Thursday, February 26, 2009

How to Get Published: Lorella Belli Seminar

Way back in June 2008, I pitched my first novel to Lorella Belli Literary Agency. A few days later, I heard the clunk of my package as it made its way back to me. Better than a rejection , though -- the agency just wasn't accepting any more clients at the time. I had a quick grumble about the £4 I'd just wasted, and put my submission aside.

Those £4 were actually well spent, since about a month ago Lorella Belli invited me to a free seminar she was running on how to get published. Even better, it was just a 15-minute walk from my house. I read a lot of agents blogs in the US, but the UK is still somewhat of a black hole for me, so I was really looking forward to meeting an agent face-to-face and getting some insight into the process from the ground up.

Unsure exactly what to expect, I traipsed down Portobello Road in my now-unfamiliar high-heeled boots, slightly nervous. As I entered the seminar room -- the roar of the Westway and the rumble of the Underground filling the air -- Lorella's friendly face instantly made me feel comfortable. An Italian who has been living the England for many years, she wasn't the 'scary agent' I'd worried about meeting. The small group of eight people -- from illustrators to screen-play writers -- was also welcoming. Most people, like me, were in the beginning stages of their writing careers.

While most of the session was quite basic, it was invaluable to hear the information straight from the horse's mouth. Listening to other people's questions about how to classify their writing, or the difference between publishers and agents, made me realize that I have learned a lot in the past year. Lorella's depth of industry knowledge also showed me that I have a lot more to understand!

Unfortunately, as I have come to learn, there are always one or two in every small group who behave to the detriment of the whole. I have to admit I was stunned at the confrontational attitude adopted by certain members. NOT a good way to get an agent! And one refused to even talk about what genre he was writing -- he was so worried people would steal his idea. Now, I can understand a little bit of artistic paranoia, but how on earth can you expect to get an agent when you can't even pitch your idea? It was a good lesson in how not to behave.

Some key points from the seminar:
(Copyright Lorella Belli 2007)
  • There are now more than 120,000 new titles published a year.
  • Choosing to become a professional writer is a bit like starting a business and should be approached the same way.
  • There are over 150 literary agents in the UK.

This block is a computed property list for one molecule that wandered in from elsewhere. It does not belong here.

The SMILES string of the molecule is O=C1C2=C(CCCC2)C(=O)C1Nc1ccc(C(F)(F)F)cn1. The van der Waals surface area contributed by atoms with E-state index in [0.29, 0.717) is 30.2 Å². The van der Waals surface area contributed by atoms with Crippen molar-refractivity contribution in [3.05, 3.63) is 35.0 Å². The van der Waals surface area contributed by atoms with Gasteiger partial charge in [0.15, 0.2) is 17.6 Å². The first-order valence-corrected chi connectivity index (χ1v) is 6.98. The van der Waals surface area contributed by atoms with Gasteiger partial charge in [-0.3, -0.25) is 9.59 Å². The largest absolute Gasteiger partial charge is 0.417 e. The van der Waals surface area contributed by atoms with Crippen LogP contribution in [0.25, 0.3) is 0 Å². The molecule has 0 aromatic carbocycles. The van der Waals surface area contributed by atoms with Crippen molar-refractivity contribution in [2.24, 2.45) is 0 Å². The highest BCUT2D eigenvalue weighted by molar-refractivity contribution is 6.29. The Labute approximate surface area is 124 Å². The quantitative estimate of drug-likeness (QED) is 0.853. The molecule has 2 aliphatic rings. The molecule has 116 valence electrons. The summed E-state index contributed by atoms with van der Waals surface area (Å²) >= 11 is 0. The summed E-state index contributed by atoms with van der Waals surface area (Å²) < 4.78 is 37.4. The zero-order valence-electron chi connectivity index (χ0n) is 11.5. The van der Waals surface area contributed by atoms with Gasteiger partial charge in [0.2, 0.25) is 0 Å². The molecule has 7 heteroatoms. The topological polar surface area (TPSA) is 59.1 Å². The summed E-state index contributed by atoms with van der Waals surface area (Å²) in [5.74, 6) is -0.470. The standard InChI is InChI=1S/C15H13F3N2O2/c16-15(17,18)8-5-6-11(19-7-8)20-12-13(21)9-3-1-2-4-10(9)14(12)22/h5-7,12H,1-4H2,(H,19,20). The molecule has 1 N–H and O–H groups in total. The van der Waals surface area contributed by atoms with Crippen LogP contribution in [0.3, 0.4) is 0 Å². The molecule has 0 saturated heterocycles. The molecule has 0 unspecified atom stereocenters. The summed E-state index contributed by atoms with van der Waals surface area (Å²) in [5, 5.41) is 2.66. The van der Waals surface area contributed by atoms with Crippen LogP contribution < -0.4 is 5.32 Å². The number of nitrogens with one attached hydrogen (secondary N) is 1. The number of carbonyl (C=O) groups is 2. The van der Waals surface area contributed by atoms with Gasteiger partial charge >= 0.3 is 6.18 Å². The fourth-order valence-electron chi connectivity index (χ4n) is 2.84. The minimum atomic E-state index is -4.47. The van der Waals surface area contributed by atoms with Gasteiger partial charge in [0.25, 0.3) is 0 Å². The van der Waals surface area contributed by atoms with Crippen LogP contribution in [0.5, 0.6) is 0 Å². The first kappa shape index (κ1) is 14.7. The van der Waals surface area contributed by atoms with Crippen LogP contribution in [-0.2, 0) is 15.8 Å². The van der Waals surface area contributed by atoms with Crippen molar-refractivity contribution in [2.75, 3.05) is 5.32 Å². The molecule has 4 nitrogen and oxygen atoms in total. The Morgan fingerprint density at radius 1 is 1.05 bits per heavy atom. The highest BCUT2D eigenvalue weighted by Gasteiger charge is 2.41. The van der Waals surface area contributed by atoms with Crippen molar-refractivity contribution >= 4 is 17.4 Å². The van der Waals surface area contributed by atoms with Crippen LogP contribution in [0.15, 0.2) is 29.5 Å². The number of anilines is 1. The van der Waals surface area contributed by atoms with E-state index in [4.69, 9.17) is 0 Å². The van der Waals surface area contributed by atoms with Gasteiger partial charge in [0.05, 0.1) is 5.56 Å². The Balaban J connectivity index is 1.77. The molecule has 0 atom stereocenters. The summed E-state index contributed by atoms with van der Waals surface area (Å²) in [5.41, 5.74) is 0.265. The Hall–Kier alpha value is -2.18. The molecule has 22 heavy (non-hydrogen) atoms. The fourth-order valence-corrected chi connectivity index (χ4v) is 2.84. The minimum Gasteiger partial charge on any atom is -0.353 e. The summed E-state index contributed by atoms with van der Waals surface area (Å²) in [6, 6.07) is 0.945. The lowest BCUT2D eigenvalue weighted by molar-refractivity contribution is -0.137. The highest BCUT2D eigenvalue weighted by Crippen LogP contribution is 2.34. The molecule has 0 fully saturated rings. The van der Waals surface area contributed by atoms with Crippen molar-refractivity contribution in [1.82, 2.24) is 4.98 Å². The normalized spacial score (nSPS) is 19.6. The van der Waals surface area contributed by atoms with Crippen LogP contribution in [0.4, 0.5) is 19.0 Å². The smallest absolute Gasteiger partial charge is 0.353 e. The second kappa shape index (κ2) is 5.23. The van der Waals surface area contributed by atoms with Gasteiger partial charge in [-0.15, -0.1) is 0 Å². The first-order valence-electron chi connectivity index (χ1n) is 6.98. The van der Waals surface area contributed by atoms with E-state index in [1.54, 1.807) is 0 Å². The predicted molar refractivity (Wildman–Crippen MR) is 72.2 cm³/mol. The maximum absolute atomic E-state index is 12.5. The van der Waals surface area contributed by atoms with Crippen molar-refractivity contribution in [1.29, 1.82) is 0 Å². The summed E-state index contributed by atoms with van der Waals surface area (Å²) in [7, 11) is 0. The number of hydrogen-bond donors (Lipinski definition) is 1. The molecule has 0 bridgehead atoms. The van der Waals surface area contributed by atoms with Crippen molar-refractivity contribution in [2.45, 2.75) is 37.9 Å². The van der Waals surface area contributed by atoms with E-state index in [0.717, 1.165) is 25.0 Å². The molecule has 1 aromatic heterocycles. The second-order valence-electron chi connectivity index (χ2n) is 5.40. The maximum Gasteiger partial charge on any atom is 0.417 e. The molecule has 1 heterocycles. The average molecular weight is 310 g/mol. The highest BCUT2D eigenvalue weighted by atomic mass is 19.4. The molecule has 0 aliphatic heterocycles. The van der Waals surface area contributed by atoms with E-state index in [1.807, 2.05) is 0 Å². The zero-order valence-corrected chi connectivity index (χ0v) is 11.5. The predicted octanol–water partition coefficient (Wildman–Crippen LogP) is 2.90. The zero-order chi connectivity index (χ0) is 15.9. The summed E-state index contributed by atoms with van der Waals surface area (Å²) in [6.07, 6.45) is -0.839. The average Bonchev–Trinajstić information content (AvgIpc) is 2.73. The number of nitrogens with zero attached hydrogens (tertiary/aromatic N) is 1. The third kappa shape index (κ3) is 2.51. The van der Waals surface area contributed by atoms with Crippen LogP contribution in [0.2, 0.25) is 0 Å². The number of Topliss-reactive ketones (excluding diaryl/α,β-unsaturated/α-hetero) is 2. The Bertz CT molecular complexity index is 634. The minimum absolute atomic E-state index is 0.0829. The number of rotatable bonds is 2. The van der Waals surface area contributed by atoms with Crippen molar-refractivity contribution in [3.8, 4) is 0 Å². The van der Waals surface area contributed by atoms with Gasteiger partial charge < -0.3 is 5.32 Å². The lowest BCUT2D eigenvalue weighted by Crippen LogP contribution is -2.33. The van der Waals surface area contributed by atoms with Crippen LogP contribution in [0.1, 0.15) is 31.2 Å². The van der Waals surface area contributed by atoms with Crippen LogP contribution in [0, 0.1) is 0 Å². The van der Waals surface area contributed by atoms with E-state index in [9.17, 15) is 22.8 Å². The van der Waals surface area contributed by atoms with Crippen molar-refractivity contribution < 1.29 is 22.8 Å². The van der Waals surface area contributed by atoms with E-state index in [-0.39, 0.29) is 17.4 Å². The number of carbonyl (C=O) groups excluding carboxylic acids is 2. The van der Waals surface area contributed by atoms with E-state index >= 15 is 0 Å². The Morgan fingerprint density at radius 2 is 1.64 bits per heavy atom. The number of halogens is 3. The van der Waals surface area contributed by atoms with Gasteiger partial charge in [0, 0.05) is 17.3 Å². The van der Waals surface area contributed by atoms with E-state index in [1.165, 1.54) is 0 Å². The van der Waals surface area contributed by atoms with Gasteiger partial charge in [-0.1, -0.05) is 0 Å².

• Commission charges are pretty standard in the industry: 15% (UK sales); 20% (US sales)
  • Lorella Belli agency is interested in non fiction, women's fiction - strong memorable characters, original storyline, pace and good story-telling.
  • Reading a novel is like watching a film: when you start watching it, if you think it's boring, you change the channel. That's what agents and publishers do if your work isn't strong enough to engage them.

6 comments:

Nancy J. Parra said...

Thanks for the great blog. It never ceases to amaze how some artists act around editors and agents... or readers for that matter.

Grumpy Old Ken said...

Very interesting. We are never too old to learn.

Nixy Valentine said...

Great article, Marsha! Thanks for sharing your experience. I get frustrated that living on top of the world there just don't seem to be many opportunities for things like this, so I'm living vicariously through your workshops!

And you're so right about the benefits of getting to know other writers (and agents and editors) and talking with them online or in groups. It definitely teaches us how to be professional about our work!

mrktg said...

It is not only making you and other professionals more competent, marketable, and credible. Management sales seminars training also involve investing on your career or on your business since you are expected to evaluate and improve your returns or your performance at the end of the day.

blackwatertown said...

Interesting post. I think I could do with trying one of those workshops. Sounds very positive (apart from the odd participant).
I found you while I was looking for Lorella Belli's website, to learn a bit about her submission guidelines. It seems to be under construction at the moment.

Mutuelle sante said...

Thanks it was a very good help, now to get published is definitely simple utilizing your information. Thank you